Life without family planning

A new World Bank report warns that poor countries, wealthy donors, and aid agencies are losing sight of the value of contraception, family planning, and other reproductive health programmes in helping to boost economic growth.

The report – Population Issues in the 21st Century: The Role of the World Bank – stresses the urgency of reducing high birth rates which are strongly linked with endemic poverty, poor education, and high numbers of maternal and infant deaths.

This is what the anti-contraceptionists hiding behind “pro-life” rhetoric aren’t telling us all as they bleat about beautiful, precious babies. The result of their programs is beautiful, precious babies dying in infancy or growing up in hopeless squalor to bring more beautiful, precious babies into poverty in their turn. Generation upon generation of misery and despair.

There’s a lot to digest in the article, let alone the full report. I’ll just highlight a few snippets:

of the estimated 210 million women who become pregnant every year worldwide, more than 500,000 women die during pregnancy and childbirth, and about one in five of them resorts to abortion because of poor access to contraception.

The report says that some 68,000 women die each year as a result of unsafe abortion, 5.3 million suffer temporary or permanent disability, and many end up being ostracized within their own communities.

The report says that the globe’s highest birth rates are found in Sub-Saharan Africa, where average fertility remains above five children per woman. While demographic patterns are converging in many regions, countries that are lagging in fertility decline and mortality reduction are increasingly different from the rest of the world.

“The longer it takes for countries to move to a low-fertility, low-mortality pattern, the greater the danger that high-birth rate countries will continue to experience greater inequalities in education, jobs, life expectancy, and adult prevalence of HIV/AIDS, than their wealthier counterparts,” says Phumaphi.

fertility can also affect women’s jobs in the workplace. One cross-national study has suggested that the percentage of women in the labour force is directly related to national birth rates and that, for example, in Bolivia, there were strong links between women using contraception and women jobs outside of the home.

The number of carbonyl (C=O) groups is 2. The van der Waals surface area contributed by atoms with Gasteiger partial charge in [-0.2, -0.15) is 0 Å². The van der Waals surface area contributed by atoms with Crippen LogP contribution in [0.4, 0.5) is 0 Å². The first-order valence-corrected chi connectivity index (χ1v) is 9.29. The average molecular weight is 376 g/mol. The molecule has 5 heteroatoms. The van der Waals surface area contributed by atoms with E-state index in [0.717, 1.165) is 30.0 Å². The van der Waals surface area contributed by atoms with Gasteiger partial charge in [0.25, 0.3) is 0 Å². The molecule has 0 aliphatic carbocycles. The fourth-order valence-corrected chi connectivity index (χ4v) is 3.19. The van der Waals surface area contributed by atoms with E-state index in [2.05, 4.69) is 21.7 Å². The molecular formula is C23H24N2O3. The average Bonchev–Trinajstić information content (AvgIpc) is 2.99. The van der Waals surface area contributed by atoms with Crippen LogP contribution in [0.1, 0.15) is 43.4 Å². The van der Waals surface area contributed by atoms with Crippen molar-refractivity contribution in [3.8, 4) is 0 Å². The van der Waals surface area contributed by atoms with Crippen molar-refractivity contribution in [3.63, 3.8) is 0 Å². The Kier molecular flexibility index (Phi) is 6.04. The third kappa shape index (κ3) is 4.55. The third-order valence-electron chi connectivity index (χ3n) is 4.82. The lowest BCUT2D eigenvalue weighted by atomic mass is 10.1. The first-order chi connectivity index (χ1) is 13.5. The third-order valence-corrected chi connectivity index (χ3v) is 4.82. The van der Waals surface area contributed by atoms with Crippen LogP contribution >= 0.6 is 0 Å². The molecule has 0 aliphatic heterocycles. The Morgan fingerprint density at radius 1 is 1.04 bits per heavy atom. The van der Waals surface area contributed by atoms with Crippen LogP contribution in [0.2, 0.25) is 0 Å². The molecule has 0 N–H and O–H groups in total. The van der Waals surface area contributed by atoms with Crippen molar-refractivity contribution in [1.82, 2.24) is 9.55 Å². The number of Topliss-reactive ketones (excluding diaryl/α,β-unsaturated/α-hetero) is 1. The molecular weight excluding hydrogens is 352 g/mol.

Again, in the Philippines, the average income growth for women with one to three pregnancies was twice that of women who had undergone more than seven pregnancies. Accordingly, the number of children a woman gives birth to affects her subsequent employment and income prospects, with the risk of further driving gender inequalities and perpetuating poverty.

The forced-birthers want to keep the spotlight on abortion as if that is the only aspect of reproductive choice that matters. We shouldn’t let them get away with using abortion to paper over the bigger picture of why family planning matters so much.



Categories: culture wars, Politics

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3 replies

  1. A letter to yesterday’s Age described abortion as a decision that women might make on a ‘whim’ due to the ‘inconvenience’ of pregnancy ‘for a few months’.
    Clearly written by an insensitive idiot, who also happens to be a bloke and a Christian.
    So here’s a heads up fellas. “Inconvenient” is when your car breaks down, or you run out of milk for your coffee. Pregnancy and motherhood come under the heading “Monumental and Life Changing”.

  2. Tigtog: good find.
    (1) You are right: one of the major culprits in this is the gross bias of spending by the US on programs in the third world (and indeed the US) that focus on chastity, not just for birth control, but AIDS control.
    (2) Examination of the figures for teenage fertility rates amazed me: more than 20% of teenagers pregnant in a given year for some countries? While the WB had a few headings for “education”, they did not include anything in the metrics they looked for (e.g. number of hours covering sexual health adolescents receive in schools) nor in their remedial recommendations. (See details of their methodology at the end of the report).
    (3) The other standout from the report was that a major contributor to the problem in some countries was the culture of males (data available only for husbands) who refused contraception. I doubt this was because of catholicism. The reasons used for avoiding contraception need investigation (it need not be pure hedonism but could be seen as a way of proving manhood – I don’t know), but the figures suggest to me that education efforts should not only target females, but males as well.
    (4) GDP has little to do with improvements in human health and related metrics, (see this page at the UNDP showing the extremely weak correlation) but the World Bank is philosophically biased. (I summarize a few different sources here to show Cuba is 10 times more effective than the US at turning per cap GDP into Human Development Indicators) and runs the only sustainable economy in the world. This twisted view of the World Bank is evident in another report on the WB page you reference where the WB investigates four latin american countries (not Cuba, conveniently) and thus concludes that private health systems are the way to go.
    The WB correctly pointed out a problem, and their responsibility to contribute to the remedy, but they didn’t look at all the appropriate metrics and (on past history) won’t be interested in promoting the most effective solutions used by poor countries (measured by per-cap price-parity GDP) that are having success. Empirically, socialism offers the best choice for poor countries. The WB won’t promote that!

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